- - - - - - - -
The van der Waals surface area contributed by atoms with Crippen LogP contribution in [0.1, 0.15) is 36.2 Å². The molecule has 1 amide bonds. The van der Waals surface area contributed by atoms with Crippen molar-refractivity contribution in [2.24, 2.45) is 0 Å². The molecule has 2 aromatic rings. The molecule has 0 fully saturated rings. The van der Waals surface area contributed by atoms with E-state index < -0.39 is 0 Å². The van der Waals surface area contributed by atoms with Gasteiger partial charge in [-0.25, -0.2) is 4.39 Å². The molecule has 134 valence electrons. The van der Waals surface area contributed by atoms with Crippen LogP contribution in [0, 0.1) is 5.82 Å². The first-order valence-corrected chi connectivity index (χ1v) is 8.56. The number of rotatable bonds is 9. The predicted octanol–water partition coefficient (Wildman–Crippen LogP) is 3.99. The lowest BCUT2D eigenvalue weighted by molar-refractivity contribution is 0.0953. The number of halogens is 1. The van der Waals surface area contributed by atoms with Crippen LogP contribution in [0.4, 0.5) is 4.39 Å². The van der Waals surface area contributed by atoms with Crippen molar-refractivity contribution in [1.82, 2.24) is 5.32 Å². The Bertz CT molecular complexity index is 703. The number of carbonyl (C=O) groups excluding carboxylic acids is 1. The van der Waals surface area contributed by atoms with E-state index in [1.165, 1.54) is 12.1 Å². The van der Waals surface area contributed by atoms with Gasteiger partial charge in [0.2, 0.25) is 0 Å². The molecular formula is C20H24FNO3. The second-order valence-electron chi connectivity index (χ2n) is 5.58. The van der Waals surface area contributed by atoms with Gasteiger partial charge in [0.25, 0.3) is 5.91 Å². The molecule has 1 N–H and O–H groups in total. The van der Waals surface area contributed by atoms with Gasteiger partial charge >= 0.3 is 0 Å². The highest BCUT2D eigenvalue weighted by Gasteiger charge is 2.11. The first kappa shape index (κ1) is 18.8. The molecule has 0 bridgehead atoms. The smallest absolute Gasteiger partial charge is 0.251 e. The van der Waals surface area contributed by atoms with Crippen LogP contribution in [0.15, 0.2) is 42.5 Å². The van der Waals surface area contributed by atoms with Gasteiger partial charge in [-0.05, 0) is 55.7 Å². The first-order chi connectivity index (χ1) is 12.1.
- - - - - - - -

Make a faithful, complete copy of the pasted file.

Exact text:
The van der Waals surface area contributed by atoms with Crippen LogP contribution in [0.1, 0.15) is 36.2 Å². The molecule has 1 amide bonds. The van der Waals surface area contributed by atoms with Crippen molar-refractivity contribution in [2.24, 2.45) is 0 Å². The molecule has 2 aromatic rings. The molecule has 0 fully saturated rings. The van der Waals surface area contributed by atoms with E-state index < -0.39 is 0 Å². The van der Waals surface area contributed by atoms with Gasteiger partial charge in [-0.25, -0.2) is 4.39 Å². The molecule has 134 valence electrons. The van der Waals surface area contributed by atoms with Crippen LogP contribution in [0, 0.1) is 5.82 Å². The first-order valence-corrected chi connectivity index (χ1v) is 8.56. The number of rotatable bonds is 9. The predicted octanol–water partition coefficient (Wildman–Crippen LogP) is 3.99. The lowest BCUT2D eigenvalue weighted by molar-refractivity contribution is 0.0953. The number of halogens is 1. The van der Waals surface area contributed by atoms with Crippen LogP contribution in [0.4, 0.5) is 4.39 Å². The van der Waals surface area contributed by atoms with Crippen molar-refractivity contribution in [1.82, 2.24) is 5.32 Å². The Bertz CT molecular complexity index is 703. The number of carbonyl (C=O) groups excluding carboxylic acids is 1. The van der Waals surface area contributed by atoms with E-state index in [1.165, 1.54) is 12.1 Å². The van der Waals surface area contributed by atoms with Gasteiger partial charge in [0.2, 0.25) is 0 Å². The molecular formula is C20H24FNO3. The second-order valence-electron chi connectivity index (χ2n) is 5.58. The van der Waals surface area contributed by atoms with Gasteiger partial charge in [0.25, 0.3) is 5.91 Å². The molecule has 1 N–H and O–H groups in total. The van der Waals surface area contributed by atoms with Gasteiger partial charge >= 0.3 is 0 Å². The highest BCUT2D eigenvalue weighted by Gasteiger charge is 2.11. The first kappa shape index (κ1) is 18.8. The molecule has 0 bridgehead atoms. The smallest absolute Gasteiger partial charge is 0.251 e. The van der Waals surface area contributed by atoms with Crippen LogP contribution in [0.15, 0.2) is 42.5 Å². The van der Waals surface area contributed by atoms with Gasteiger partial charge in [-0.05, 0) is 55.7 Å². The first-order chi connectivity index (χ1) is 12.1.